May 31, 1979, was one of the most important days in the history of college basketball, as well as the history of televised sports in America. The formation of a basketball-only conference uniting the sleeping giants of the city universities of the East Coast was not only the best thing to happen to the athletic departments of those schools, but to a small cable start-up named ESPN.
The history of the Big East Conference (not to be confused with today’s version of the league) and its association with ESPN has been brilliantly documented in the 30 for 30 film Requiem for the Big East. In that film the emphasis is not only on the players who made Big Monday on ESPN a must-watch evening of basketball joy, but on the charismatic coaches who were larger than life, and none was more larger-than-life than Georgetown’s John Thompson.
Standing at 6’10” and tipping the scales at 270, Thompson was the most formidable presence among the men who paced the sidelines in those heady days when the Big East ruled college hoops. He was also the most protective of his players, often seen by a somewhat hostile media in negative terms - coining Thompson’s rules against players being interviewed as “Hoya Paranoia”.
In the aforementioned ESPN film the highly respected sports journalist Mike Wilbon, also an African-American like Thompson, rightly pointed out, “What black man born in the 40s or before in this country wasn’t paranoid when he was working in the environment John was working in? Paranoid? Okay, sure. There were some people out to get him, and he was paranoid. What, more than one thing can’t be true?”
Thompson had no time for those who felt he was a racist, and in a 1991 interview he challenged those critics to compare the integration in their lives with the integration in his. Everything about his public and private life pointed to his belief in the sentiment most clearly and eloquently expressed by Dr. Martin Luther King, Jr., when he said, “I have a dream that my four little children will one day live in a nation where they will not be judged by the color of their skin but by the content of their character.”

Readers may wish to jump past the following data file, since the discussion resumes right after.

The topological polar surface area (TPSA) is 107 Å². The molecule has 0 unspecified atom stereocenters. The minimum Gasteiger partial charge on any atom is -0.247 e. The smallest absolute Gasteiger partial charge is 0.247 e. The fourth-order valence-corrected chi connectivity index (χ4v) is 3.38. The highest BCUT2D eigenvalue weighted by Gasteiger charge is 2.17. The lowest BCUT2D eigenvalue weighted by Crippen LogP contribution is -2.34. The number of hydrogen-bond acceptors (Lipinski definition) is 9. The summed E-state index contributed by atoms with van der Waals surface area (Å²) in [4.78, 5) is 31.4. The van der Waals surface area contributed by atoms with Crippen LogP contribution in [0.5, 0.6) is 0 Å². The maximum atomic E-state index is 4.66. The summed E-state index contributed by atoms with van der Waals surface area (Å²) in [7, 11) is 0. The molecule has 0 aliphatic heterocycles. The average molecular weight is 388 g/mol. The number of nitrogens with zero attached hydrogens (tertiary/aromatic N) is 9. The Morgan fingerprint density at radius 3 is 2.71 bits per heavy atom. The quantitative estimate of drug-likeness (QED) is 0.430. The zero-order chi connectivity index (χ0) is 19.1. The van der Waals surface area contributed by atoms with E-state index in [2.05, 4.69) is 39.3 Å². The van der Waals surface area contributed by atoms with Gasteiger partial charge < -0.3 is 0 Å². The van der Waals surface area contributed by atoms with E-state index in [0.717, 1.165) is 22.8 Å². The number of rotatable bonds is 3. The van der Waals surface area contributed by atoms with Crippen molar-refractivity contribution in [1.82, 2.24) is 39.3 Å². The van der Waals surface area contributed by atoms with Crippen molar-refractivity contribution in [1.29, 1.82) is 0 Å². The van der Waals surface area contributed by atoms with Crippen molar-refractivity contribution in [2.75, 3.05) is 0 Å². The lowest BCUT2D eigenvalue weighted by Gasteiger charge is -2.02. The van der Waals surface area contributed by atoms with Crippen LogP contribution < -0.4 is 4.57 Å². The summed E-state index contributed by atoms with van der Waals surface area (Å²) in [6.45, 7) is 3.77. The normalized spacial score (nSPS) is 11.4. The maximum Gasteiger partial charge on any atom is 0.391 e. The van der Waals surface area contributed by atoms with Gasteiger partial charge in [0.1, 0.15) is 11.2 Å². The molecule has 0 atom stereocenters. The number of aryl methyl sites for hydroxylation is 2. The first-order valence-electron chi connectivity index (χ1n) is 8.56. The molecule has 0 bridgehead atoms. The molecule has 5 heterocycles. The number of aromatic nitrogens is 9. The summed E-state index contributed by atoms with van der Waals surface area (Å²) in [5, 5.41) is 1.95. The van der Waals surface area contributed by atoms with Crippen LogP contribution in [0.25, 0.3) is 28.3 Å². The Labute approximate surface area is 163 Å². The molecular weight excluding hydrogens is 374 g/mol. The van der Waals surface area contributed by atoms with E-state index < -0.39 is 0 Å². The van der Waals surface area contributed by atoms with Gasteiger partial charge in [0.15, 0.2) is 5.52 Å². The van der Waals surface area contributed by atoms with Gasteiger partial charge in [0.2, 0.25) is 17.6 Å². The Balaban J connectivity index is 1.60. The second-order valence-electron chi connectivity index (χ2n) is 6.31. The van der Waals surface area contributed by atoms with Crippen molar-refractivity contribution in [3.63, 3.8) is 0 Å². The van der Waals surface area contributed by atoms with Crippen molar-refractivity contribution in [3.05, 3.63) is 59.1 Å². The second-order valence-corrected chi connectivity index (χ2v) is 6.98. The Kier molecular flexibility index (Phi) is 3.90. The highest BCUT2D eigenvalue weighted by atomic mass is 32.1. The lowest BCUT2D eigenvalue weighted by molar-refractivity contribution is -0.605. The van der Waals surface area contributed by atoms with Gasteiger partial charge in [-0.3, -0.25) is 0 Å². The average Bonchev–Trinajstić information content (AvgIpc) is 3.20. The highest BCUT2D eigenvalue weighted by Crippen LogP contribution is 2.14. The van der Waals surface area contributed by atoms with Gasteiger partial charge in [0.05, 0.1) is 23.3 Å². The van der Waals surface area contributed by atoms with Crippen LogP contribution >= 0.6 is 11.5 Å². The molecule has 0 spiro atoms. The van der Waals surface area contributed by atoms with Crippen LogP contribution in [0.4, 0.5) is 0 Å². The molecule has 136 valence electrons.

On April 2, 1984, John Thompson led his Hoyas to the NCAA Basketball Championship against “Phi Slamma Jamma”, the high-flying Houston Cougars. After the game an interviewer asked him what it was like to be the first Black coach to win the title, and those watching the interview who understood Thompson’s philosophy waited for a venom-laced answer. Maybe it was the euphoria of the moment, but after saying “I don’t want to be known as the first Black anything,” he went on to talk about how proud he was to represent all of the schools in the East who had been ignored for so long.
He didn’t want to be held up as some sort of token Black trailblazer, and he said that he had no intention to “be a crusader for this cause or for that cause.” But that did not mean that John Thompson would bow to the “powers that be” in the media or in the NCAA. Far from it. He fought for his players and for all of those young men who, like himself, came from poverty and saw basketball and the education that it could afford, as a way to a life of success, including economic success. His goal was to develop “strong young men of great character” to quote Georgetown alum and sports writer Aidan Curran, and he wanted to put them in a position to succeed on the court and in life.
As with Dr. King, the driving force in John Thompson’s life was his faith. Nurtured by his mother’s strong Catholic vision and way of life, Thompson strove to live out the teachings of the Church and of the Gospel and to do that in an environment not very suited to those ideals. He was an enigma to many, being called both “a simple guy” and “very complex” by his friends, but no one wavered in their assessment of him as a person - he was a man of conviction in an occupation filled with chameleons. In this and in so many things, John Thompson is an example of what every American, and especially every Catholic American, should strive to be.